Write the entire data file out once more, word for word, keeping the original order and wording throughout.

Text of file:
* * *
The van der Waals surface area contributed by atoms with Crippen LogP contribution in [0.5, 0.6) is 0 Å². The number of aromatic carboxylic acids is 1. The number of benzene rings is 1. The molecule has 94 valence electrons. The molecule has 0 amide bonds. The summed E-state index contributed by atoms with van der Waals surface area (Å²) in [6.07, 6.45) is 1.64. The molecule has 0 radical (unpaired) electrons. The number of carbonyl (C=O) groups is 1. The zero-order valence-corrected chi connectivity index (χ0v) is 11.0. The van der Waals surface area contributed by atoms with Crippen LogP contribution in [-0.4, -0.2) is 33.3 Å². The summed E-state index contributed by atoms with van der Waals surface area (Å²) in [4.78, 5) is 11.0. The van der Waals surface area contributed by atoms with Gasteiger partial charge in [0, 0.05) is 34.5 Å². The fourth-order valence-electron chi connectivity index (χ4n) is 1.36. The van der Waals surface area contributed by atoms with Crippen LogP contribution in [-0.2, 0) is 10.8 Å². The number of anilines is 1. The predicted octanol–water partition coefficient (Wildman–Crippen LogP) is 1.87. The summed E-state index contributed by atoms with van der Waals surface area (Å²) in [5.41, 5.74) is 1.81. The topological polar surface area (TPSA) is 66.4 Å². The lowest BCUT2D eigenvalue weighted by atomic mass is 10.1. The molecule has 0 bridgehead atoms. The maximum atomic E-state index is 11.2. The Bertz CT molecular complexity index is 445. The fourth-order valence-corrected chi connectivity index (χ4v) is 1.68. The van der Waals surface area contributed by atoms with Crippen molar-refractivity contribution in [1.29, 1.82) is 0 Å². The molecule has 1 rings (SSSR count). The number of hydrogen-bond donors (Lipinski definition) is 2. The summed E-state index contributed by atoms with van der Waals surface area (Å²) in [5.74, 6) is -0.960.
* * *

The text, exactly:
The van der Waals surface area contributed by atoms with Crippen LogP contribution in [0.5, 0.6) is 0 Å². The number of aromatic carboxylic acids is 1. The number of benzene rings is 1. The molecule has 94 valence electrons. The molecule has 0 amide bonds. The summed E-state index contributed by atoms with van der Waals surface area (Å²) in [6.07, 6.45) is 1.64. The molecule has 0 radical (unpaired) electrons. The number of carbonyl (C=O) groups is 1. The zero-order valence-corrected chi connectivity index (χ0v) is 11.0. The van der Waals surface area contributed by atoms with Crippen LogP contribution in [-0.4, -0.2) is 33.3 Å². The summed E-state index contributed by atoms with van der Waals surface area (Å²) in [4.78, 5) is 11.0. The van der Waals surface area contributed by atoms with Gasteiger partial charge in [0, 0.05) is 34.5 Å². The fourth-order valence-electron chi connectivity index (χ4n) is 1.36. The van der Waals surface area contributed by atoms with Crippen LogP contribution in [-0.2, 0) is 10.8 Å². The number of anilines is 1. The predicted octanol–water partition coefficient (Wildman–Crippen LogP) is 1.87. The summed E-state index contributed by atoms with van der Waals surface area (Å²) in [5.41, 5.74) is 1.81. The topological polar surface area (TPSA) is 66.4 Å². The lowest BCUT2D eigenvalue weighted by atomic mass is 10.1. The molecule has 0 bridgehead atoms. The maximum atomic E-state index is 11.2. The Bertz CT molecular complexity index is 445. The fourth-order valence-corrected chi connectivity index (χ4v) is 1.68. The van der Waals surface area contributed by atoms with Crippen molar-refractivity contribution in [1.29, 1.82) is 0 Å². The molecule has 1 rings (SSSR count). The number of hydrogen-bond donors (Lipinski definition) is 2. The summed E-state index contributed by atoms with van der Waals surface area (Å²) in [5.74, 6) is -0.960.